"If it doesn’t exist on the Internet, it doesn’t exist," argued Kenneth Goldsmith in his post at Harriet. This is especially true for the Millennials. Their cultural amnesia became clear to me after a discussion with a group of high school students about the poetry of Félix Morisseau-Leroy. Even though a street in the middle of Little Haiti was named after the old griot, the students did not know who he was. This prompted me to write another birthday post for Morisseau-Leroy and I published "Boat People," one of his better known poems from Haitiad & Oddities. But the more I talked with children at other schools, the more I realized that they knew very little about their cultural heritage. Some had never heard about Anancy. Caribbean children who did not know about Anancy? Something had to be done.


Based on the interplay, I wrote a children's book, Grandpa Sydney's Anancy Stories, and read at various book fairs and elementary schools. For everything in my writing life would have been in vain if it did not benefit the children, who face daunting challenges even as they try to cope with being caught between cultures. Frequently they adopt novelty over the wisdom of the "older" culture. During the readings, I talked about Anancy, the Middle Passage, and writing. One of the biggest surprises for the children was when they discovered that I was the author of the book. They never imagined that an author who looked like them was writing about kids who looked like them. This was even more pronounced when I had the opportunity to speak to high school and college students about essay writing, the work of Caribbean women writers, and the use allusions. For another aim of the blog is to convince readers that the new "flatness" of the world affords opportunities which had previously never existed—that to the call, of ancestors such as Marcus Garvey, they are the answer.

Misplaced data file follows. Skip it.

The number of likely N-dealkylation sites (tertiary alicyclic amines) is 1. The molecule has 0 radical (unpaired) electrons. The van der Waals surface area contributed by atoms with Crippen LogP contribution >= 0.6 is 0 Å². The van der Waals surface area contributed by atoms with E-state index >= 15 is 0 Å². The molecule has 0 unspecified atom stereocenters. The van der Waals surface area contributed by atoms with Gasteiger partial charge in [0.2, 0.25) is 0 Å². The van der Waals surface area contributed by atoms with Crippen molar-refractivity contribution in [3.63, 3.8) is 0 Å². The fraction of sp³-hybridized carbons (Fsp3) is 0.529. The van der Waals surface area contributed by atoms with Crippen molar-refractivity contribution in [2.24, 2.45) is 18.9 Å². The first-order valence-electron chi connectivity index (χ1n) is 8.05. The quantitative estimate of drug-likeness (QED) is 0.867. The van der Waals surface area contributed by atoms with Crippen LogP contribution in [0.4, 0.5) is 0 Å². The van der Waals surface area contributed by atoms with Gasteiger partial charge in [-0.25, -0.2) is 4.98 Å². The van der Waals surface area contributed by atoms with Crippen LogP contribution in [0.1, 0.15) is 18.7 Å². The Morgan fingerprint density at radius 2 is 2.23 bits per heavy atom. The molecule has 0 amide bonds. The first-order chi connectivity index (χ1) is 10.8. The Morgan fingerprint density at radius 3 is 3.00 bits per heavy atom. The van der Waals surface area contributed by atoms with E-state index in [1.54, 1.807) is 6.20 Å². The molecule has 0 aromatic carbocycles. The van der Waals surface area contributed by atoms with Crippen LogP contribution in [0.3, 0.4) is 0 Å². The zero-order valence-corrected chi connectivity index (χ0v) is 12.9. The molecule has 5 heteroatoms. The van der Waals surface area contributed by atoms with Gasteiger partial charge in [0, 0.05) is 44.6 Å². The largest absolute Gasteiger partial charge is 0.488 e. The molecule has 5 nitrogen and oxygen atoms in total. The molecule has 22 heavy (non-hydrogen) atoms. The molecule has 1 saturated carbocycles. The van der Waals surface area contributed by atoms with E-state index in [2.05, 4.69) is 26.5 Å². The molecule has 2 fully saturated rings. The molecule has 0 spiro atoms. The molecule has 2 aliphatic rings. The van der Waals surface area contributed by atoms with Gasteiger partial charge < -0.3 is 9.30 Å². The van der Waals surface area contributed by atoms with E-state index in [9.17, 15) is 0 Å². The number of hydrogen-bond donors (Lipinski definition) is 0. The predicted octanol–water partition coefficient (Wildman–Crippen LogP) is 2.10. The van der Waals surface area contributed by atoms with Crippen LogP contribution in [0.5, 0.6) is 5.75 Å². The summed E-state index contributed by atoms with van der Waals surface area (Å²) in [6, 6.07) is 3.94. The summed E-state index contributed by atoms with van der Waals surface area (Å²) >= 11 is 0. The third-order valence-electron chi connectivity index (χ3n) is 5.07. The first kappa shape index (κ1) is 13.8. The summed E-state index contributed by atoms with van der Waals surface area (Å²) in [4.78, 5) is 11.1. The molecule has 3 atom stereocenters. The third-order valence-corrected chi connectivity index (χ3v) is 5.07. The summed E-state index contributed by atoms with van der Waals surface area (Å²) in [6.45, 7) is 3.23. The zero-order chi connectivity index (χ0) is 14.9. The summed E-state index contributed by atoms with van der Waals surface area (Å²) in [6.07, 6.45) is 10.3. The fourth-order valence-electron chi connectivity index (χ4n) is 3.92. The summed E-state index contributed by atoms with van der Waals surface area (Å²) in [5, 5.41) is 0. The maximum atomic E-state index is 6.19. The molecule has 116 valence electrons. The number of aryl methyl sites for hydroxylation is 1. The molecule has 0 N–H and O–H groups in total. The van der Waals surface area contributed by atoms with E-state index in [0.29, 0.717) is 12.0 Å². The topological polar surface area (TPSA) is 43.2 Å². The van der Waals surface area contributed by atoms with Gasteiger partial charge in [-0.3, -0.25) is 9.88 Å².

As had become the pattern, live discussions led to posts that engaged the virtual community. One post led to another and soon the blog had become a learning resource for students as far away as India, Australia, United Arab Emirates, and South Korea who wanted to know more about writers such as Mervyn Morris, Olive Senior and Derek Walcott.


Pam Mordecai helped me to respond to the requests with "Letter to A Young Writer." And based on private e-mails from teachers, I posted critical readings of Walcott, Olive Senior, and Dennis Scott. I also hosted original podcasts by Kamau Brathwaite, Ramabai Espinet, Lawrence Scott, Deborah Jack, and Joanne Hyppolite, author of author of two popular middle-grade novels for children Seth and Samona.